Staff photo by Allison Potter
Ann LaReau, Alzheimer’s administrator for Home Instead Senior Care in Wilmington, leads a workshop for caregivers on Wednesday, Sept. 18.
Connie Sheppard still learns something new when she attends an Alzheimer’s disease workshop or support group meeting.
Sheppard, who lives near her parents’ home in Wilmington, has been her mother’s caregiver for about eight years following an Alzheimer’s disease diagnosis. Her sister and father also help care for her nearly 83-year-old mother, who remembers relatives but has lost her short-term memory.
“What I go for is just to try to get tips to see if other people may be experiencing the same things I am and just to try to find ways to make my mother more comfortable, to make her feel safe, to just try to give her the best care possible,” Sheppard said in a Monday, Sept. 23, phone interview. “It’s really comforting to hear other people that are going through the same thing.”
Sheppard recently attended a workshop led by Ann LaReau, Alzheimer’s administrator for Home Instead Senior Care in Wilmington. It was part of a series for family and professional caregivers, with themes including Capturing Life’s Journey, Techniques to Handle Challenging Behaviors and Activities to Encourage Engagement.
Alzheimer’s disease is the most common form of dementia, a condition that can affect people’s memory, thoughts, behavior and functional abilities, Home Instead reports.
The group has started its latest series of free workshops and offered home care guides and the Alzheimer’s and Other Dementias Daily Companion smartphone app in observance of World Alzheimer’s Month this September.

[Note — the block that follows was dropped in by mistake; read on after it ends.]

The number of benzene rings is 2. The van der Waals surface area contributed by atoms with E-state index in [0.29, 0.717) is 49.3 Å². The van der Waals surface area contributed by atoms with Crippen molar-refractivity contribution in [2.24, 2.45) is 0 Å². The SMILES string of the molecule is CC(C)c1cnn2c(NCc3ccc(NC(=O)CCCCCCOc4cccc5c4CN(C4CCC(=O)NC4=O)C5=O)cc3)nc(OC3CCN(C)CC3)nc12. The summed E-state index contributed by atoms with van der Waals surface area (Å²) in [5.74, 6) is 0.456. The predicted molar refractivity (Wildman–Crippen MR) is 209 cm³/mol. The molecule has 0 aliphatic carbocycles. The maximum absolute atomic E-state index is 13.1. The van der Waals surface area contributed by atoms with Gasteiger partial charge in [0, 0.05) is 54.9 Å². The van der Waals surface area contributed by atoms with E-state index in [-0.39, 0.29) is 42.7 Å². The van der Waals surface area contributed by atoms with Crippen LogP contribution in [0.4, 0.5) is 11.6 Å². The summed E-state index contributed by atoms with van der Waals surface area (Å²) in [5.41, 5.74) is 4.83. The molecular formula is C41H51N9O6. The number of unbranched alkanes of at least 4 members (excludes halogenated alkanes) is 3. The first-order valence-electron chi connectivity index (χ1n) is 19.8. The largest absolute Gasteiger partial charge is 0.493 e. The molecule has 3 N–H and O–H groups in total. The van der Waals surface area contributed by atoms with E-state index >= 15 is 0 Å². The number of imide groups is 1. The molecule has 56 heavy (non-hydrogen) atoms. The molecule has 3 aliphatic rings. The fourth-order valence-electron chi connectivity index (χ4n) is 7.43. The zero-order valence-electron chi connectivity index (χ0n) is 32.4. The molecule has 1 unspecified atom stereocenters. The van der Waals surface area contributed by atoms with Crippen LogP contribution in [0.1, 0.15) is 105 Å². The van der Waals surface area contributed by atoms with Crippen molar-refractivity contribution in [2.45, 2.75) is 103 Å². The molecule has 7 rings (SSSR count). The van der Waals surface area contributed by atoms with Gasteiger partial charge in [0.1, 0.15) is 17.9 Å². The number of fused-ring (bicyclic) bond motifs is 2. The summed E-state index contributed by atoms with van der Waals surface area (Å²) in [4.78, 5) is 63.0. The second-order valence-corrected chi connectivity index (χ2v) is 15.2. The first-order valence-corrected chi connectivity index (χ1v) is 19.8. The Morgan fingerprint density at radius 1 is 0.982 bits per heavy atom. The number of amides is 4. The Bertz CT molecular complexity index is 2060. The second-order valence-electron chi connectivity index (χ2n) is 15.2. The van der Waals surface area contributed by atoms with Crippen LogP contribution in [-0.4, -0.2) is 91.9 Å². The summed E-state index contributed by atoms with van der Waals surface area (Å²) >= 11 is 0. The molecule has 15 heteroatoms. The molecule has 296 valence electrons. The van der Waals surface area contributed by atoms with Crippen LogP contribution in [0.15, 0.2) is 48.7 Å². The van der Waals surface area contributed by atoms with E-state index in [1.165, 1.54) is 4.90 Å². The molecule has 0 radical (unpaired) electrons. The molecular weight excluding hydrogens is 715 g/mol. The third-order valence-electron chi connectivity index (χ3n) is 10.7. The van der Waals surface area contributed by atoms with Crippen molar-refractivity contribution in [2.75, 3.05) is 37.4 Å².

“Talking with your loved ones about their life, I mean this really creates a positive emotional experience for them,” LaReau said during the Sept. 18 workshop. “The more you know about them and you relate it to them … makes a huge difference.”
Marjorie Bolyard, a certified nursing assistant at Synergy HomeCare who also provides private duty care, attended the workshop too. She has two clients with Alzheimer’s and a third with another form of dementia.
She recalled a former client who spoke about a black Labrador he used to have. Bolyard brought him a stuffed animal to provide comfort.
“He kept it on his bed all the time, talked to (it),” Bolyard said during a phone interview Friday, Sept. 20. “He was so happy, grinning ear to ear… he still could connect with his dog.”
“He took it everywhere,” Bolyard added. “He could forget his hat but he had to have that dog.”
Sheppard and her sister take their mother out for lunch, a trip to the beach or a ride on the ferry to Southport and other places that hold pleasant memories for her.
Sheppard, a substitute teacher, acknowledges it can be challenging to balance the level of care she wants to provide her mother with her own life and responsibilities. She urges other caregivers to learn as much as they can about Alzheimer’s, reach out to support groups and take time for rest and renewal.
“I also look at it as a privilege and as a calling,” Sheppard said. “It’s just something I feel like I’m supposed to be doing right now… to give back to my mother what she gave to me and to honor her.”